Posted by Rampant Coyote on June 28, 2012
I feel a little heretical asking this question, in an age when $60 mainstream games have been cut down to 12 hours (or less) of gameplay (“But we make up for it in multiplayer!”). In discussing turn-based versus action-based RPGs with a friend and fellow Frayed Knights developer Xenovore (much more of a fan of fast-paced action-RPGs), this topic came up as we listed RPGs that we grew bored with at some point and quit playing. In most of these cases, there was no rage-quit or moment of too great frustration – it was simply a case of it eventually quit drawing our interest, possibly because something new and shiny was installed on our hard drives.
Usually, it plays out like this: I start playing an RPG. I have a great time playing. I get invested in the storyline. And then, the early set-up stuff goes away and I’m playing through the mid-game. It’s slow. I’m still invested, but I’m doing a lot of make-work and grinding. I get lost figuring out what I’m doing next. I’m still playing, but it’s no longer compelling. I’m not feeling the urge to play every evening when I get home from work. Something happens and interrupts my ‘habit’ of playing. I play once or twice more, days later, trying to remember what I was doing next, and trying to pick up the thread of the story which hasn’t had much presence since the beginning of the game. And then I realize that it’s been months since I last played, and there are other games waiting to be played…
The real problem isn’t so much that the games are too long as a whole. But eventually any games (or stories of any other medium) will begin to drag in the middle. The beginning may be great, the ending may be fantastic, but at some point the middle will have simply gone on too long. This happens with RPGs more often than not, in my opinion.
But that’s just the story side of things. Some novels and movies have the same problem. The power of games is that they are much more than a storytelling medium. Solid, compelling gameplay will keep people (like me) playing with only the barest hint of an end-goal in sight, let alone an actual quality plot. Hey, some of my most recent indie favorites – like Din’s Curse, Legend of Grimrock, and Knights of the Chalice – are exactly like that. Story-wise, there’s really not a whole lot there in any of them. But there’s enough interesting things to do and challenges to face that I keep playing. Whether it’s the Diablo-style feeder bar of constant leveling and items that increase my power, or the need to constantly revise my tactics to react to interesting puzzles or tactical challenges, I can go for hours with the most threadbare of narratives.
And so in theory, you can combine these two factors to make a game that can have extremely long, playable “middles,” like those big, meaty RPGs I love to talk about, right?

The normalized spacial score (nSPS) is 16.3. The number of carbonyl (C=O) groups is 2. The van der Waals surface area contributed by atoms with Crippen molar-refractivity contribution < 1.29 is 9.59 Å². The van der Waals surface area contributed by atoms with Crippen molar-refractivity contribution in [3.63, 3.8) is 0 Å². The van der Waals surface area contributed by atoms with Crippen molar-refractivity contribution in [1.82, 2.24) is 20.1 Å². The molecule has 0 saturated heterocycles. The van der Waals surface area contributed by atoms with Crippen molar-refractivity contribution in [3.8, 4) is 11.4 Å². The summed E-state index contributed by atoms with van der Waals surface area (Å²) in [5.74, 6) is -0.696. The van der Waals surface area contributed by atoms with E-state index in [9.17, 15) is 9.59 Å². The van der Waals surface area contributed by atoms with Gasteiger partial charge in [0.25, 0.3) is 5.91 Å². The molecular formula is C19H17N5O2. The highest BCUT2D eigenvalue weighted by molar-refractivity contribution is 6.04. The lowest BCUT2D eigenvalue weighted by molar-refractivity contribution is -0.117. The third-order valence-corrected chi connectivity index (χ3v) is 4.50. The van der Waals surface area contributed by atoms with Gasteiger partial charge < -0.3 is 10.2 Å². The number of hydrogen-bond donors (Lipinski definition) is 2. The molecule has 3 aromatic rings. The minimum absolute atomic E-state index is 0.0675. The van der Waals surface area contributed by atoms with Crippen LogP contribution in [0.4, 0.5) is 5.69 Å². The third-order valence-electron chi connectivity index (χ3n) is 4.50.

I’m not sure those factors are multiplicative. Or even additive. A game’s enjoyability may only last until either the story or the gameplay start feeling stale, whichever comes first. Fun narrative advancement may help fill in the lags in advancement or any place where the gameplay might start to get a little repetitive. Solid, entertaining mechanics may happily fill hours of time when I couldn’t give a fig what’s happening in the storyline (and if you’ve ever skipped past a cut-scene because you want to get back to the action, you know what I mean). But if both start getting a little tired at the same point, I’m ready for the game to be done.
If everybody reached that point at the same time, game design would be an easy job.
One of the virtues of Bethesda’s RPGs is that the player is empowered to end the main storyline pretty much whenever he wants (realistically, I guess within about ten hours of play). Curiously enough, I tend to put more hours into those games than most other RPGs – often ending in or close to triple digits. There’s just enough interesting subplots and advancement possibilities going on to keep me occupied for a while.
So I see five answers here. They are possibly brought down from the lofty heights of Mount Obvious, and I’m sure there are more to be found, but here are my suggestions:
#1 – Shorten the game. I do love myself some big ol’ meaty epics, so I don’t want all RPGs to do this, but just as all other media can be made or broken by the quality of the editing, so can games. We need RPGs that can be finished in a week or two (or maybe a single caffeine-fueled weekend).
#2 – Improve the game mechanics to keep things compelling through the end. Maybe the reward structure is too regular, or too irregular. Maybe the challenges are too repetitive, or require such similar decisions on the part of the player that they feel repetitive.
#3 – Punch up the narrative to fix the middle. Note that this may often mean changing the beginning or ending (which in game development can be pretty hard). Maybe it’s flowing at too even of a pace for too long. Things need to be changed up. A reversal needs to happen somewhere in there. Maybe a subplot just isn’t working very well and needs to be removed or changed. Whatever. The story needs fixing.
#4 – Do what Bethesda does and allow the player to go for the end-game at the time of his choosing.
#5 – Break into pieces, as multiple games, episodes, or expansions. Treat each of them as a stand-alone story that simply have a larger arc running between them.
Again, not rocket science. But I feel a lot of RPGs – indie and mainstream, could benefit not from being made shorter, but tighter.
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